Oud sloshes about perfume retailers nowadays, you need waders or gumboots to keep the stuff from soaking your shoes. There is practically a flood warning out for it, and still the public seems to love the smell and to keep on buying. Sometimes I wonder if this is not due to the fact that the Industry killed off one of their better dry fixatives with the oakmoss ban imposed by IFRA? It could be, and after all, synthetic substitutes for oud have existed for some time, but the beginnings of oud and the Middle Eastern influence on mainstream perfume is a good deal older than you might expect.
Yves Saint Laurent’s M7, a synthetic oud fragrance for men, was introduced in 2002 and has remained a love it or loathe it experience ever since. However M7 wasn’t the first mainstream release containing oud. The first was probably Yatagan (1976) into whose formula a certain amount of oud wood was incorporated. The oud is not in the notes, neither in the H&R Guide of 1991, nor yet on any of the websites, but there is a reference to this note of Yatagan’s in The Book of Perfume by Barrille and LaRoze who claim that the perfumers of Caron, always interested in rituals (with their own Royal Bain de Caron allegedly part of Voodoo ceremonies) decided to include this nearly sacred material in their new masculine.*
This explains why I smell oud in my samples of Yatagan, neither of which can be less than thirty three years old. What intrigues me is whether there was a substitute for oud in those days, or whether what I am smelling is the real thing? Frankly I doubt that. Real oud does smell pungent, but not quite so squid ink pungent as the substitutes, and I believe I pick up on an early one in Yatagan. It’s a very strange perfume indeed and like M7 polarizing in the extreme.
“The truth, of course, was that this 1976 creation and its levantine fan club were thirty years ahead of their time.” That was Luca Turin’s summation in his second Guide, but in fact, the levantine fans may have been jonesing for something else included in that potent cocktail:agarwood in an affordable form, which also explains why Yatagan was popular in the Middle East for decades.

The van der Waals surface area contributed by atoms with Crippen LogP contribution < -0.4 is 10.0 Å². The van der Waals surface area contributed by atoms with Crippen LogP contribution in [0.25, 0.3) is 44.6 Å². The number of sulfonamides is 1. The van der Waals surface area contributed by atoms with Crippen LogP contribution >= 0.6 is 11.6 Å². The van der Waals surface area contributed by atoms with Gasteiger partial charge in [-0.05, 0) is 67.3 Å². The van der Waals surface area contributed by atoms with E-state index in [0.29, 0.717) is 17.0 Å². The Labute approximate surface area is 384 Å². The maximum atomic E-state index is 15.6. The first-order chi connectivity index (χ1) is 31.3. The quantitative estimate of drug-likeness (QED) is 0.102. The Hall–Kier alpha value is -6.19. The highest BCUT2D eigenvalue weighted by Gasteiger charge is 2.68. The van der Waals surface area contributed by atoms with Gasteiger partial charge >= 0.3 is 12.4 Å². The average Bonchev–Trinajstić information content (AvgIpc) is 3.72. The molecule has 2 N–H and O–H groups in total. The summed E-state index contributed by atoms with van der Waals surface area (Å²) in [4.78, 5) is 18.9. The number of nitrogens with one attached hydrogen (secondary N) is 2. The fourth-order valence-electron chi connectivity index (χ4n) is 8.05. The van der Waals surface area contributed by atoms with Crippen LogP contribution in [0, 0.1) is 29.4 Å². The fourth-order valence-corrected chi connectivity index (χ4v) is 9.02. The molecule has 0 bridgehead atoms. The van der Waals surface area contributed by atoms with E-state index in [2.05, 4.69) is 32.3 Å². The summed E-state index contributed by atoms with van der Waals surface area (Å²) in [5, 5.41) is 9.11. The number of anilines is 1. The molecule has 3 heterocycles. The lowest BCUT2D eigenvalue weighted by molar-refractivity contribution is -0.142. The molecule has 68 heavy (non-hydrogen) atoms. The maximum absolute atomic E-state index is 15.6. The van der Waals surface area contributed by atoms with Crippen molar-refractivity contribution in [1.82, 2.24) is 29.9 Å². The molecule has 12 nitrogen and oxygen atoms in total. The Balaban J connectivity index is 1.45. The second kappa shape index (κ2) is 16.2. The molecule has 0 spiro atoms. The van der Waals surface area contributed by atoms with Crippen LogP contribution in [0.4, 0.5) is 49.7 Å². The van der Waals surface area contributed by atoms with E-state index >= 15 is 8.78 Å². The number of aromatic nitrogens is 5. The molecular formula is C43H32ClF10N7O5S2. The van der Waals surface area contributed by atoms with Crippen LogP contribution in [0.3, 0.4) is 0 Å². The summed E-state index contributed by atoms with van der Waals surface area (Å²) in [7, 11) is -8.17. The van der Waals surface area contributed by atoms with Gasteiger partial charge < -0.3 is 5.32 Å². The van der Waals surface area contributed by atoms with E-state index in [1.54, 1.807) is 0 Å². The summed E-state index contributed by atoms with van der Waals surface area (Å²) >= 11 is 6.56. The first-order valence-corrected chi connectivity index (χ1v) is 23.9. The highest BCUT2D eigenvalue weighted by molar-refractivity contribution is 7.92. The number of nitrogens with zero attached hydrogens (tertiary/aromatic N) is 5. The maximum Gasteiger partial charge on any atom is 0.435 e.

It’s maybe not so surprising that the easternization of western perfumes began rather a long time before either Serge Lutens or Amouage, or M7 for that matter. I’ve written about the inspiration of Parfum Sacre for Feminite du Bois by Sheldrake, Bourdon and Lutens himself, the second and more influential of Serge Luten’s perfumes. ** The direction that perfume making took may have been almost an accidental one, but certainly the East was in the air. Guerlain’s monumental Samsara was released only a year before Parfum Sacre in 1989, and the ad copy sounded as if it had been lifted from the Sanskrit, or at any rate, that was the idea.
If you consider that 1978 was a watershed year for reducing the cost of an oil formula for perfume ( the best example being YSL’s Opium) then the move towards fixatives was a realistic one. Strange exotic formulas could stay away from the familiar and pricey scents of flowers, introducing the customer to something new, like cedarwood (which is an affordable natural), or a new material like the damascenones of Jean Coutourier’s Coriandre, which put a synthetic in a woody rose formula, even if later more natural rose materials were used, the public was accustomed to the form, as in Frederic Malle’s Portrait of a Lady or Guerlain’s Songe d’un Bois d’Ete. It was essentially a well known, indeed venerable recipe. Some of the templates of fragrance, as early as the 70’s were eastern, not western.
The paradox here is that Yatagan, of all things, used one of the most expensive ingredients in the world, or a facsimile. This went very much against custom, which usually decrees that masculines will be made of cheaper materials. This may not have been the case with Yatagan, like the famous weapons in Topkapi, there may have been some real treasure in that trove…
*Page 113 of The Book of Perfume
** The first was Nombre Noir for Shiseido a rose aldehyde fragrance